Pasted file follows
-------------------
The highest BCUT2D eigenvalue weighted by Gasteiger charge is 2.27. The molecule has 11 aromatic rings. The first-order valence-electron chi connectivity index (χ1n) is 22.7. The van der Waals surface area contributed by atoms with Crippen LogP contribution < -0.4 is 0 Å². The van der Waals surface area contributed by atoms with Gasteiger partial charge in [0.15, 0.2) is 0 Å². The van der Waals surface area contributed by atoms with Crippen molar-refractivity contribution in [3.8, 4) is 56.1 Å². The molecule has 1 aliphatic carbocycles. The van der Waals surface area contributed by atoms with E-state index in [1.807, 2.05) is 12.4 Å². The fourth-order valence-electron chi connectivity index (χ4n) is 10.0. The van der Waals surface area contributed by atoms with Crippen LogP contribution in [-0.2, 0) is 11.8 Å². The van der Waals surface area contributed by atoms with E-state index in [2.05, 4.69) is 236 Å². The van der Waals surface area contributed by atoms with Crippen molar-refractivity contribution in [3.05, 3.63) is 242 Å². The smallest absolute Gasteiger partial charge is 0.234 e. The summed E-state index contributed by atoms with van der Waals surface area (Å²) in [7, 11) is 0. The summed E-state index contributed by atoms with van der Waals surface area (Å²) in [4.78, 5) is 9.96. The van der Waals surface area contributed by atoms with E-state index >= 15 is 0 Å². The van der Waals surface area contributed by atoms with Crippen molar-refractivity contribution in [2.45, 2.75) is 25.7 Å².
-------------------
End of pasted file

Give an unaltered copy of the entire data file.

The highest BCUT2D eigenvalue weighted by Gasteiger charge is 2.27. The molecule has 11 aromatic rings. The first-order valence-electron chi connectivity index (χ1n) is 22.7. The van der Waals surface area contributed by atoms with Crippen LogP contribution < -0.4 is 0 Å². The van der Waals surface area contributed by atoms with Gasteiger partial charge in [0.15, 0.2) is 0 Å². The van der Waals surface area contributed by atoms with Crippen molar-refractivity contribution in [3.8, 4) is 56.1 Å². The molecule has 1 aliphatic carbocycles. The van der Waals surface area contributed by atoms with E-state index in [1.807, 2.05) is 12.4 Å². The fourth-order valence-electron chi connectivity index (χ4n) is 10.0. The van der Waals surface area contributed by atoms with Crippen LogP contribution in [-0.2, 0) is 11.8 Å². The van der Waals surface area contributed by atoms with E-state index in [2.05, 4.69) is 236 Å². The van der Waals surface area contributed by atoms with Crippen molar-refractivity contribution in [3.05, 3.63) is 242 Å². The smallest absolute Gasteiger partial charge is 0.234 e. The summed E-state index contributed by atoms with van der Waals surface area (Å²) in [7, 11) is 0. The summed E-state index contributed by atoms with van der Waals surface area (Å²) in [4.78, 5) is 9.96. The van der Waals surface area contributed by atoms with E-state index >= 15 is 0 Å². The van der Waals surface area contributed by atoms with Crippen molar-refractivity contribution in [2.45, 2.75) is 25.7 Å².